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Lieutenant Colonel Oliver Breakwell LVO MBE
Late Coldstream Guards

by Captain Richard Clowes DL
formerly Coldstream Guards


Oliver Breakwell died on 25th May, aged 75, after a long illness, bravely born.  He was a popular regimental officer who was Commandant of the Guards Depot 1987-89 and, in a successful second career, was Secretary of the Turf Club and Pratt’s.
Born in Wiltshire, Oliver was educated at Bryanston School followed by Strasbourg University where he learnt French.  Initially, he wanted to join the Royal Air Force, however he quickly saw the light and followed his uncle, another Oliver, who was killed in North Africa in 1943 while serving with the 3rd Battalion, into the Coldstream Guards.

After Mons he was posted to the 1st Battalion in Tidworth, part of the Allied Command Europe Mobile Force. This involved much winter warfare training, and Oliver was to become a very proficient skier.  He also achieved his ambition to fly by training on Sioux helicopters, later converting to the Gazelle and completing a tour with Army Air Corps based in Netheravon.   Following a Grade 3 staff job he returned to the 1st Battalion as No 1 Company Commander in Fallingbostel, then to Caterham which involved commanding the Escort on the Queen’s Birthday Parade in 1982, a company exercise in Belize, and a four-month tour of South Armagh.  After the latter he was awarded an MBE for his outstanding leadership with an eclectic mix of officers that included a future Major General (Bill Cubitt), a future leader of Guildford Council (Stephen Mansbridge), and a future charismatic vicar (Willie Pearson-Gee).

After a Grade 2 job at Warminster he was appointed 1st Battalion Second in Command in Caterham and Hong Kong.  On return, he was promoted to lieutenant colonel and appointed Commandant of the Guards Depot. He cared greatly about all those he commanded and it was a happy place whilst he was in charge.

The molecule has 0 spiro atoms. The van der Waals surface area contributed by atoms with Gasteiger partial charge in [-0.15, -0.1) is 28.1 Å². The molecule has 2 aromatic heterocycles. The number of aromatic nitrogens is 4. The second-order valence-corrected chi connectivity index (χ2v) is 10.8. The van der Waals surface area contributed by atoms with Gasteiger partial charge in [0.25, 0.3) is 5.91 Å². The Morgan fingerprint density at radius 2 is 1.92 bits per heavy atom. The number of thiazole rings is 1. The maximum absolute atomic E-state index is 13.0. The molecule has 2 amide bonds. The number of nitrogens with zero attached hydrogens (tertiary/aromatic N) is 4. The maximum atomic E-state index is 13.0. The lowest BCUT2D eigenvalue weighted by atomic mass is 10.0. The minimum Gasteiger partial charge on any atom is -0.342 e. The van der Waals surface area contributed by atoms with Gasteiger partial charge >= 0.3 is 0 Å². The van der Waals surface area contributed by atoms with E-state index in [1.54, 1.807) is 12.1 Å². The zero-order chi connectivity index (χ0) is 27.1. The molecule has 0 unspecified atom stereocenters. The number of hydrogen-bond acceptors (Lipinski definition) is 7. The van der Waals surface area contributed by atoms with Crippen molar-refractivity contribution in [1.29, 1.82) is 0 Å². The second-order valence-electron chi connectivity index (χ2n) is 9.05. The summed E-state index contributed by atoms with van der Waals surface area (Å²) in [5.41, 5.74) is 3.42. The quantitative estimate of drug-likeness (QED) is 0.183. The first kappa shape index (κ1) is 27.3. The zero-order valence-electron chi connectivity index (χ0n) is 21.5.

He served for a further eight years with staff appointments in Wilton, Warminster and at PS 12 in the Ministry of Defence, retiring in 1999.

Post the Army, Oliver became Secretary of the Turf Club for 13 years followed by 6 with Pratt’s.  He was a great success and much respected by both staff and members.  He was brilliant at the job and ran the Turf Club tents at Goodwood, Ascot, and Cheltenham with charm and military precision.  His great success was staying in the background, whilst running everything with a light touch.  A former Chairman of the Turf Club said he ran the Club superbly as he was far more of a gentleman than most of the members.

Soon after leaving the Army, he was also appointed a Gentleman Usher to Her Majesty, a role that well suited his personality. He was appointed an LVO for his 15 years of loyal service.

Oliver was one of the smartest officers of his generation, tall, good looking and with a fine posture.  He commanded with gentle authority and light humour, caring for everyone he was responsible for with great loyalty towards his subordinates.  He had tremendous charm with natural honesty and integrity.  He always brought great fun and enjoyment to his soldiering, even on the grimmer days. In 1986, when stepping up to command the 1st Battalion on the Hong Kong border with China, with Johnnie Wardle, the Commanding Officer, on his R&R break, Oliver had to deal with an onrush of illegal immigrants late one night in the No 2 Company area of responsibility. An agitated Deputy Brigade Commander arrived on the scene to oversee the company commander, Simon Vandeleur, who was trying to deal with the chaos, as hundreds of illegal immigrants emerged from the darkness. Oliver arrived shortly afterwards and dealt with the high-level visitor in his normal charming way, defusing the situation, thus allowing No 2 Company to restore order as best they could.    

In 1973 while training with the Army Air Corps in Cyprus, he met Suzie Heal, from Norfolk, at the Harbour Club.  They were engaged within two months and married within nine.  It was an outstandingly happy marriage and produced Sophie and Henrietta who, in turn, married Rupert and Harry.  He was ‘Golly’ to their children, Freddie and Arthur, and Grace and Toby, all of whom he was immensely proud.  They made their home in the Wylye Valley for 38 years.  Unusually, they managed to live in the same house throughout Oliver’s career, apart from postings in Hong Kong and Pirbright.  There he loved his tennis, gardening, family holidays, racing (he had shares in several steeplechasers), and entertaining his many friends. 
Oliver was the epitome of a Coldstream Guards officer and courtier, a truly outstanding representative of the Regiment.



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